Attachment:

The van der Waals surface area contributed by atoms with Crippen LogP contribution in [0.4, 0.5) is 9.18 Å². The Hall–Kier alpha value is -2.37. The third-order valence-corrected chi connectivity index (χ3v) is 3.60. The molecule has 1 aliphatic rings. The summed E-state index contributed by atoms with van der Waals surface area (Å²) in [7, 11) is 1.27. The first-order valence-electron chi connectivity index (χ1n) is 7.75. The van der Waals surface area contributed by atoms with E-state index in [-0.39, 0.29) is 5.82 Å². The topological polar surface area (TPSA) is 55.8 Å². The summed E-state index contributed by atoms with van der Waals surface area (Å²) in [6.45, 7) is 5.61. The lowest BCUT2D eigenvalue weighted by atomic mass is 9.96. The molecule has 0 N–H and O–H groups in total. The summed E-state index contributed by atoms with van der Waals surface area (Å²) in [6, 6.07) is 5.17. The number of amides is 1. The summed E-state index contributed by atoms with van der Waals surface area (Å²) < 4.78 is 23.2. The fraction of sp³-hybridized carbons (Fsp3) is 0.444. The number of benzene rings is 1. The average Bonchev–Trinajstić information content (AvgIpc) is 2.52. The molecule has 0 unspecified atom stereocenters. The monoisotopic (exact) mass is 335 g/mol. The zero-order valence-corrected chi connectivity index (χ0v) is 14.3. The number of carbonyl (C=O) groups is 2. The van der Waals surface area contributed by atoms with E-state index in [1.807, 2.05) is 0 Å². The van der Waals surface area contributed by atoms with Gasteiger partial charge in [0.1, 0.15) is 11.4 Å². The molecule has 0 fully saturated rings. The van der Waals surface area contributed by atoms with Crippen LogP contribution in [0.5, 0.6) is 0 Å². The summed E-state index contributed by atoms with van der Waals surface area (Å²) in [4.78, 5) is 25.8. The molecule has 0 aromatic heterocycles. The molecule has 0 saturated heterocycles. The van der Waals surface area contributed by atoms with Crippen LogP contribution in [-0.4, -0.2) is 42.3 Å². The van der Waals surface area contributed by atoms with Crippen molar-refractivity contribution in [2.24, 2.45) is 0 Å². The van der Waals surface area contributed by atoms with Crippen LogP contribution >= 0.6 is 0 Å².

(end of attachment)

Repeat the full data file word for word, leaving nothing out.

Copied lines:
The van der Waals surface area contributed by atoms with Crippen LogP contribution in [0.4, 0.5) is 9.18 Å². The Hall–Kier alpha value is -2.37. The third-order valence-corrected chi connectivity index (χ3v) is 3.60. The molecule has 1 aliphatic rings. The summed E-state index contributed by atoms with van der Waals surface area (Å²) in [7, 11) is 1.27. The first-order valence-electron chi connectivity index (χ1n) is 7.75. The van der Waals surface area contributed by atoms with E-state index in [-0.39, 0.29) is 5.82 Å². The topological polar surface area (TPSA) is 55.8 Å². The summed E-state index contributed by atoms with van der Waals surface area (Å²) in [6.45, 7) is 5.61. The lowest BCUT2D eigenvalue weighted by atomic mass is 9.96. The molecule has 0 N–H and O–H groups in total. The summed E-state index contributed by atoms with van der Waals surface area (Å²) in [6, 6.07) is 5.17. The number of amides is 1. The summed E-state index contributed by atoms with van der Waals surface area (Å²) < 4.78 is 23.2. The fraction of sp³-hybridized carbons (Fsp3) is 0.444. The number of benzene rings is 1. The average Bonchev–Trinajstić information content (AvgIpc) is 2.52. The molecule has 0 unspecified atom stereocenters. The monoisotopic (exact) mass is 335 g/mol. The zero-order valence-corrected chi connectivity index (χ0v) is 14.3. The number of carbonyl (C=O) groups is 2. The van der Waals surface area contributed by atoms with E-state index in [1.807, 2.05) is 0 Å². The van der Waals surface area contributed by atoms with Gasteiger partial charge in [0.1, 0.15) is 11.4 Å². The molecule has 0 fully saturated rings. The van der Waals surface area contributed by atoms with Crippen LogP contribution in [0.5, 0.6) is 0 Å². The summed E-state index contributed by atoms with van der Waals surface area (Å²) in [4.78, 5) is 25.8. The molecule has 0 aromatic heterocycles. The molecule has 0 saturated heterocycles. The van der Waals surface area contributed by atoms with Crippen LogP contribution in [-0.4, -0.2) is 42.3 Å². The van der Waals surface area contributed by atoms with Crippen molar-refractivity contribution in [2.24, 2.45) is 0 Å². The van der Waals surface area contributed by atoms with Crippen LogP contribution >= 0.6 is 0 Å².